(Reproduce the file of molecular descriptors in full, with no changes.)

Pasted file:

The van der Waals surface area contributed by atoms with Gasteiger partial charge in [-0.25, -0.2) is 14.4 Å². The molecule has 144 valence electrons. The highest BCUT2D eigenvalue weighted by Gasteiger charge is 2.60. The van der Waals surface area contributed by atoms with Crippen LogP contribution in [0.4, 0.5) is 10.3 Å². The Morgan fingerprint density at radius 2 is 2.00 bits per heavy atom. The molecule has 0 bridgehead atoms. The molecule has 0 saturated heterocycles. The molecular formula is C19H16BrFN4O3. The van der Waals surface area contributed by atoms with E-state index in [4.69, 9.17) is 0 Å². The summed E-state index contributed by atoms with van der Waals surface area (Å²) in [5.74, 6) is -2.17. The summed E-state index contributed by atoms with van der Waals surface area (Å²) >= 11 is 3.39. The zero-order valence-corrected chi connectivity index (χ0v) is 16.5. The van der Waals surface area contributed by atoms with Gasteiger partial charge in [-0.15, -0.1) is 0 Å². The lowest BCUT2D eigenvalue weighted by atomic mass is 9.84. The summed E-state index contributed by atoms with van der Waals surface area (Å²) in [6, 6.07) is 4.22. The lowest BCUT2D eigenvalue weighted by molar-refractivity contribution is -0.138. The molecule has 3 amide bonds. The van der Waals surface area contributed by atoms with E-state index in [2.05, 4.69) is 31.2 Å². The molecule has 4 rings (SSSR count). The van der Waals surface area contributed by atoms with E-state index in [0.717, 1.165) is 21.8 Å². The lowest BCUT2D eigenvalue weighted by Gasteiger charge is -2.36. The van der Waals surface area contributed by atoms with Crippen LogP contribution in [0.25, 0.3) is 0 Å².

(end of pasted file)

The van der Waals surface area contributed by atoms with Gasteiger partial charge in [-0.25, -0.2) is 14.4 Å². The molecule has 144 valence electrons. The highest BCUT2D eigenvalue weighted by Gasteiger charge is 2.60. The van der Waals surface area contributed by atoms with Crippen LogP contribution in [0.4, 0.5) is 10.3 Å². The Morgan fingerprint density at radius 2 is 2.00 bits per heavy atom. The molecule has 0 bridgehead atoms. The molecule has 0 saturated heterocycles. The molecular formula is C19H16BrFN4O3. The van der Waals surface area contributed by atoms with E-state index in [4.69, 9.17) is 0 Å². The summed E-state index contributed by atoms with van der Waals surface area (Å²) in [5.74, 6) is -2.17. The summed E-state index contributed by atoms with van der Waals surface area (Å²) >= 11 is 3.39. The zero-order valence-corrected chi connectivity index (χ0v) is 16.5. The van der Waals surface area contributed by atoms with Gasteiger partial charge in [-0.15, -0.1) is 0 Å². The lowest BCUT2D eigenvalue weighted by atomic mass is 9.84. The summed E-state index contributed by atoms with van der Waals surface area (Å²) in [6, 6.07) is 4.22. The lowest BCUT2D eigenvalue weighted by molar-refractivity contribution is -0.138. The molecule has 3 amide bonds. The van der Waals surface area contributed by atoms with E-state index in [2.05, 4.69) is 31.2 Å². The molecule has 4 rings (SSSR count). The van der Waals surface area contributed by atoms with E-state index in [0.717, 1.165) is 21.8 Å². The lowest BCUT2D eigenvalue weighted by Gasteiger charge is -2.36. The van der Waals surface area contributed by atoms with Crippen LogP contribution in [0.25, 0.3) is 0 Å².